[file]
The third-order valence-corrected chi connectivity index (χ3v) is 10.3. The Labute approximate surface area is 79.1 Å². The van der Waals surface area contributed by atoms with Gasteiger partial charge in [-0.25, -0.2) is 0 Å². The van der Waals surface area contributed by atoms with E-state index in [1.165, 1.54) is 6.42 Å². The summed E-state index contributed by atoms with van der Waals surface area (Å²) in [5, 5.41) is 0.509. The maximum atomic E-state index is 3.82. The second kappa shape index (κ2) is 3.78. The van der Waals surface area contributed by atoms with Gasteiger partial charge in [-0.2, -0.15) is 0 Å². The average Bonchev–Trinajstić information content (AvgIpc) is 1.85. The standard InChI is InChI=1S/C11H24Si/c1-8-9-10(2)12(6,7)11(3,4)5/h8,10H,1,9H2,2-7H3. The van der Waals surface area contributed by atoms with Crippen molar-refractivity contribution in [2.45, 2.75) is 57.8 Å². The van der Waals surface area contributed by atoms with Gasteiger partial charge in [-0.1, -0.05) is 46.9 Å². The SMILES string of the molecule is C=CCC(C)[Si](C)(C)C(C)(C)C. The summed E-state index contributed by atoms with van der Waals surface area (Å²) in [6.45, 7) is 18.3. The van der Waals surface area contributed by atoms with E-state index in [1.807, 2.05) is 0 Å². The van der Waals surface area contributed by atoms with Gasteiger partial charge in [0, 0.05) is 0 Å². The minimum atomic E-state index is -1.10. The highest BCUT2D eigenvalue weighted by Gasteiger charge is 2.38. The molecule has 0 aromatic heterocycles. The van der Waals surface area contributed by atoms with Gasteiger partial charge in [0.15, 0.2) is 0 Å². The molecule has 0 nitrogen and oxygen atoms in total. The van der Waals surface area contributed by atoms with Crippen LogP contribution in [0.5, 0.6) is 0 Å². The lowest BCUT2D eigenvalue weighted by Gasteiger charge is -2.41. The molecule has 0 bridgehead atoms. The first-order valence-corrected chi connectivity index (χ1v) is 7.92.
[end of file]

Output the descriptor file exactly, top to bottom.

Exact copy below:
The third-order valence-corrected chi connectivity index (χ3v) is 10.3. The Labute approximate surface area is 79.1 Å². The van der Waals surface area contributed by atoms with Gasteiger partial charge in [-0.25, -0.2) is 0 Å². The van der Waals surface area contributed by atoms with E-state index in [1.165, 1.54) is 6.42 Å². The summed E-state index contributed by atoms with van der Waals surface area (Å²) in [5, 5.41) is 0.509. The maximum atomic E-state index is 3.82. The second kappa shape index (κ2) is 3.78. The van der Waals surface area contributed by atoms with Gasteiger partial charge in [-0.2, -0.15) is 0 Å². The average Bonchev–Trinajstić information content (AvgIpc) is 1.85. The standard InChI is InChI=1S/C11H24Si/c1-8-9-10(2)12(6,7)11(3,4)5/h8,10H,1,9H2,2-7H3. The van der Waals surface area contributed by atoms with Crippen molar-refractivity contribution in [2.45, 2.75) is 57.8 Å². The van der Waals surface area contributed by atoms with Gasteiger partial charge in [-0.1, -0.05) is 46.9 Å². The SMILES string of the molecule is C=CCC(C)[Si](C)(C)C(C)(C)C. The summed E-state index contributed by atoms with van der Waals surface area (Å²) in [6.45, 7) is 18.3. The van der Waals surface area contributed by atoms with E-state index in [1.807, 2.05) is 0 Å². The van der Waals surface area contributed by atoms with Gasteiger partial charge in [0, 0.05) is 0 Å². The minimum atomic E-state index is -1.10. The highest BCUT2D eigenvalue weighted by Gasteiger charge is 2.38. The molecule has 0 aromatic heterocycles. The van der Waals surface area contributed by atoms with Gasteiger partial charge in [0.15, 0.2) is 0 Å². The molecule has 0 nitrogen and oxygen atoms in total. The van der Waals surface area contributed by atoms with Crippen LogP contribution in [0.5, 0.6) is 0 Å². The lowest BCUT2D eigenvalue weighted by Gasteiger charge is -2.41. The molecule has 0 bridgehead atoms. The first-order valence-corrected chi connectivity index (χ1v) is 7.92.